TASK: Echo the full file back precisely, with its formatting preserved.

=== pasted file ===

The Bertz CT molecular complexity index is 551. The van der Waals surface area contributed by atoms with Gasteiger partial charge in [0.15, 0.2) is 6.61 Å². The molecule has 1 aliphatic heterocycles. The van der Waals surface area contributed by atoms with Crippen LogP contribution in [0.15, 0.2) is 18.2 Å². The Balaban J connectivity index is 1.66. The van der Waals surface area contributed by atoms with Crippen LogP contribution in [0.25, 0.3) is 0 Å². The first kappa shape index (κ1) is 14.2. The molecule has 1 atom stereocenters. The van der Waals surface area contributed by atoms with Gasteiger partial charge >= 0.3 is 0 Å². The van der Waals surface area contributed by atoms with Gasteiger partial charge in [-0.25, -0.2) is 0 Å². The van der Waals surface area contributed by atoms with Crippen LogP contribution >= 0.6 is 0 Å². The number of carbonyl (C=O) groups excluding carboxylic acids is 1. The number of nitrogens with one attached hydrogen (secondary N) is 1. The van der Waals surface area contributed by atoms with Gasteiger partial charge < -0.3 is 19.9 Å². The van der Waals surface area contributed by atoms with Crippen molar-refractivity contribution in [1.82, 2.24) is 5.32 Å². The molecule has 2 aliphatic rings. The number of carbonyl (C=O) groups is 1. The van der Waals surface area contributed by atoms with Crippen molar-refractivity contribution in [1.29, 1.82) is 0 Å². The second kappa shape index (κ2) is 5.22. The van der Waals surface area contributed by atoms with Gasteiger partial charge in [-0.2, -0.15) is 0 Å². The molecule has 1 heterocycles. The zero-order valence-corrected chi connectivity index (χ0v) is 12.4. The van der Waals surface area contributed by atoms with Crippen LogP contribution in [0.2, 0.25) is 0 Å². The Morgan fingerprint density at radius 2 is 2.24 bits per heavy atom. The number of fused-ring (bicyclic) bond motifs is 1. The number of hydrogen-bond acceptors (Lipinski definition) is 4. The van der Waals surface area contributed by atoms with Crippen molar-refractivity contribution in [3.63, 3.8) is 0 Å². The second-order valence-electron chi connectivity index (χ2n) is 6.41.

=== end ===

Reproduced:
The Bertz CT molecular complexity index is 551. The van der Waals surface area contributed by atoms with Gasteiger partial charge in [0.15, 0.2) is 6.61 Å². The molecule has 1 aliphatic heterocycles. The van der Waals surface area contributed by atoms with Crippen LogP contribution in [0.15, 0.2) is 18.2 Å². The Balaban J connectivity index is 1.66. The van der Waals surface area contributed by atoms with Crippen LogP contribution in [0.25, 0.3) is 0 Å². The first kappa shape index (κ1) is 14.2. The molecule has 1 atom stereocenters. The van der Waals surface area contributed by atoms with Gasteiger partial charge >= 0.3 is 0 Å². The van der Waals surface area contributed by atoms with Gasteiger partial charge in [-0.25, -0.2) is 0 Å². The van der Waals surface area contributed by atoms with Crippen LogP contribution >= 0.6 is 0 Å². The number of carbonyl (C=O) groups excluding carboxylic acids is 1. The number of nitrogens with one attached hydrogen (secondary N) is 1. The van der Waals surface area contributed by atoms with Gasteiger partial charge < -0.3 is 19.9 Å². The van der Waals surface area contributed by atoms with Crippen molar-refractivity contribution in [1.82, 2.24) is 5.32 Å². The molecule has 2 aliphatic rings. The number of carbonyl (C=O) groups is 1. The van der Waals surface area contributed by atoms with Crippen molar-refractivity contribution in [1.29, 1.82) is 0 Å². The second kappa shape index (κ2) is 5.22. The van der Waals surface area contributed by atoms with Gasteiger partial charge in [-0.2, -0.15) is 0 Å². The molecule has 1 heterocycles. The zero-order valence-corrected chi connectivity index (χ0v) is 12.4. The van der Waals surface area contributed by atoms with Crippen LogP contribution in [0.2, 0.25) is 0 Å². The Morgan fingerprint density at radius 2 is 2.24 bits per heavy atom. The number of fused-ring (bicyclic) bond motifs is 1. The number of hydrogen-bond acceptors (Lipinski definition) is 4. The van der Waals surface area contributed by atoms with Crippen molar-refractivity contribution in [3.63, 3.8) is 0 Å². The second-order valence-electron chi connectivity index (χ2n) is 6.41.